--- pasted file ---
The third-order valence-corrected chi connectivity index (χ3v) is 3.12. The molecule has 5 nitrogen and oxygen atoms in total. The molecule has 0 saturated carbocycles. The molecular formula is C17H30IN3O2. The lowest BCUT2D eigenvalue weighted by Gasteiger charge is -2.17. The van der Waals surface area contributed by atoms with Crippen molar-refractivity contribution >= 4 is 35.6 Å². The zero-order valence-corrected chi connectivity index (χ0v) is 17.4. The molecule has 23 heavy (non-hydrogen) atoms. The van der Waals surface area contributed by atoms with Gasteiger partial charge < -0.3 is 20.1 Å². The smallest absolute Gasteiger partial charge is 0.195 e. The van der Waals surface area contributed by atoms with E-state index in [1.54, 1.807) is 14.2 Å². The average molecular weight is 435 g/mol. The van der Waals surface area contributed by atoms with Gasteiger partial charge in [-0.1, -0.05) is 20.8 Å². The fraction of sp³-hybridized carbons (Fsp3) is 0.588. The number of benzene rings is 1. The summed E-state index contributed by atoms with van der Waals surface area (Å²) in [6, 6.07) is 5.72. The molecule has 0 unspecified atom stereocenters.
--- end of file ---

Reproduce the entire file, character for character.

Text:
The third-order valence-corrected chi connectivity index (χ3v) is 3.12. The molecule has 5 nitrogen and oxygen atoms in total. The molecule has 0 saturated carbocycles. The molecular formula is C17H30IN3O2. The lowest BCUT2D eigenvalue weighted by Gasteiger charge is -2.17. The van der Waals surface area contributed by atoms with Crippen molar-refractivity contribution >= 4 is 35.6 Å². The zero-order valence-corrected chi connectivity index (χ0v) is 17.4. The molecule has 23 heavy (non-hydrogen) atoms. The van der Waals surface area contributed by atoms with Gasteiger partial charge < -0.3 is 20.1 Å². The smallest absolute Gasteiger partial charge is 0.195 e. The van der Waals surface area contributed by atoms with E-state index in [1.54, 1.807) is 14.2 Å². The average molecular weight is 435 g/mol. The van der Waals surface area contributed by atoms with Gasteiger partial charge in [-0.1, -0.05) is 20.8 Å². The fraction of sp³-hybridized carbons (Fsp3) is 0.588. The number of benzene rings is 1. The summed E-state index contributed by atoms with van der Waals surface area (Å²) in [6, 6.07) is 5.72. The molecule has 0 unspecified atom stereocenters.